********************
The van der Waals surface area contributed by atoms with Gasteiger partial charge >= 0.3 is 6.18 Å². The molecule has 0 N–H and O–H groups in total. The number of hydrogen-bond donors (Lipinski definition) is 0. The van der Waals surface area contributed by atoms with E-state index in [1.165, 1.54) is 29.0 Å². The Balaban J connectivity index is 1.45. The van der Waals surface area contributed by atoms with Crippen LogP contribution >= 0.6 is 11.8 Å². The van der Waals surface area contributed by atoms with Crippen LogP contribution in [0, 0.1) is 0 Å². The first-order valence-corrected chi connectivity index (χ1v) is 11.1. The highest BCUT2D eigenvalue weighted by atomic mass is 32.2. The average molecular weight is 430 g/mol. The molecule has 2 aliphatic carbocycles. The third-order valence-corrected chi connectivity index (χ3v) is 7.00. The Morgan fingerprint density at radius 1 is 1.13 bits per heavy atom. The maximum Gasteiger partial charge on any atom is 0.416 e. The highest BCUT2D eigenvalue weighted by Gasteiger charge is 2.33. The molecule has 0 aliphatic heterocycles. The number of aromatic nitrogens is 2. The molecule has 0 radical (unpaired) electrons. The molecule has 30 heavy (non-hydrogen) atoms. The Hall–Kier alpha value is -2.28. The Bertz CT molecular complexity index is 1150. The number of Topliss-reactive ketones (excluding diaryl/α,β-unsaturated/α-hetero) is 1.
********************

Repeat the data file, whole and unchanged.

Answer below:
The van der Waals surface area contributed by atoms with Gasteiger partial charge >= 0.3 is 6.18 Å². The molecule has 0 N–H and O–H groups in total. The number of hydrogen-bond donors (Lipinski definition) is 0. The van der Waals surface area contributed by atoms with E-state index in [1.165, 1.54) is 29.0 Å². The Balaban J connectivity index is 1.45. The van der Waals surface area contributed by atoms with Crippen LogP contribution >= 0.6 is 11.8 Å². The van der Waals surface area contributed by atoms with Crippen LogP contribution in [0, 0.1) is 0 Å². The first-order valence-corrected chi connectivity index (χ1v) is 11.1. The highest BCUT2D eigenvalue weighted by atomic mass is 32.2. The average molecular weight is 430 g/mol. The molecule has 2 aliphatic carbocycles. The third-order valence-corrected chi connectivity index (χ3v) is 7.00. The Morgan fingerprint density at radius 1 is 1.13 bits per heavy atom. The maximum Gasteiger partial charge on any atom is 0.416 e. The highest BCUT2D eigenvalue weighted by Gasteiger charge is 2.33. The molecule has 0 aliphatic heterocycles. The number of aromatic nitrogens is 2. The molecule has 0 radical (unpaired) electrons. The molecule has 30 heavy (non-hydrogen) atoms. The Hall–Kier alpha value is -2.28. The Bertz CT molecular complexity index is 1150. The number of Topliss-reactive ketones (excluding diaryl/α,β-unsaturated/α-hetero) is 1.